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Teachers will have one of their own in the White House

This was some of the words of president-elect Joe Biden during his speech the Saturday in Wilmington, Delaware. He hasn't been confirmed as president yet, but he's working on reversing the actual Secretary of Education's decisions.  

Biden does not have a candidate for the same position, so he referred to his wife, Jill Biden, an English professor at Northern Virginia Community College.

His campaign pledged to boost the $16 billion Title I program by triplicating its funding preferably to increase teachers' salary that is considered to be 20% less than other professionals with the same amount of education. 

Dr. Jill Biden
Dr. Jill Biden in Lancaster - Photo Christopher Dilts for Obama for America

One of the biggest ways in which the incoming administration will signal its support for educators is through the naming of an education secretary. "It is a teacher. A teacher. Promise," Biden told the NEA, the nation's largest teachers union, back in July 2019.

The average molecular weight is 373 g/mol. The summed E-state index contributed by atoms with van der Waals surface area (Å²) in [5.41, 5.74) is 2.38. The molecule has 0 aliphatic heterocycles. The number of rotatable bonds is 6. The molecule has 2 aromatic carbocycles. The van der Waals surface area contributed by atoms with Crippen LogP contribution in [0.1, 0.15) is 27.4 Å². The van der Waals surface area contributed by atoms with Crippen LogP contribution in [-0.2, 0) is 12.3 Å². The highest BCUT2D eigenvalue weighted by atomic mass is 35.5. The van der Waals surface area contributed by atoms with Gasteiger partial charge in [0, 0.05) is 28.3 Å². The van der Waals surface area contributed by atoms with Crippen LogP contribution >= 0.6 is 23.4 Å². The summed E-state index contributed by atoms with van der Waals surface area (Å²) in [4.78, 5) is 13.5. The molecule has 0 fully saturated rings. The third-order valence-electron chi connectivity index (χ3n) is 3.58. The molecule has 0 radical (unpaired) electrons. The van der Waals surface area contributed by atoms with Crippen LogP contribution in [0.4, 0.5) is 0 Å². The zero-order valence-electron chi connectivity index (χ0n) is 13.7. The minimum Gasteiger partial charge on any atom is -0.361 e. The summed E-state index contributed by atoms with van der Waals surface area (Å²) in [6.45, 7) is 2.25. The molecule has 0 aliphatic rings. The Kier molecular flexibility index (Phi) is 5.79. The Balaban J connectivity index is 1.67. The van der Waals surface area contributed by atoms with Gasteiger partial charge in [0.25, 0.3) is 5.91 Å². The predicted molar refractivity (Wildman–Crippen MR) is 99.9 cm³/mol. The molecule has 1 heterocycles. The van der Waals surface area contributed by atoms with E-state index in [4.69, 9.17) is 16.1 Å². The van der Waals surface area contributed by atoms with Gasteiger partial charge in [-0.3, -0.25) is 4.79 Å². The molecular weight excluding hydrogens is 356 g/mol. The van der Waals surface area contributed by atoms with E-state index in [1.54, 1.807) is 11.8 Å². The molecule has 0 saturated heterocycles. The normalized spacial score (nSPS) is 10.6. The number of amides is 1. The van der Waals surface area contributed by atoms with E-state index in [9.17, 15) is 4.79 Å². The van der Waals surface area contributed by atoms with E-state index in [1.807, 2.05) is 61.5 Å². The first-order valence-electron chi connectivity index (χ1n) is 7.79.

"It seems like something we would take for granted, that the secretary of education would be an educator," the NEA's Pringle said. "But no, it is something we have to say out loud." And she added, "It brings a smile to my face to say it."

However, that doesn't necessarily mean a K-12 teacher. "The most politically savvy thing for them to do," the Fordham Institute's Petrilli said, "is to pick somebody from the world of higher education who can get around some of the complications with their reform wing versus the union wing within the [Democratic Party]."


Recommended Reading:

NPR: What A Biden Presidency Could Mean For Education

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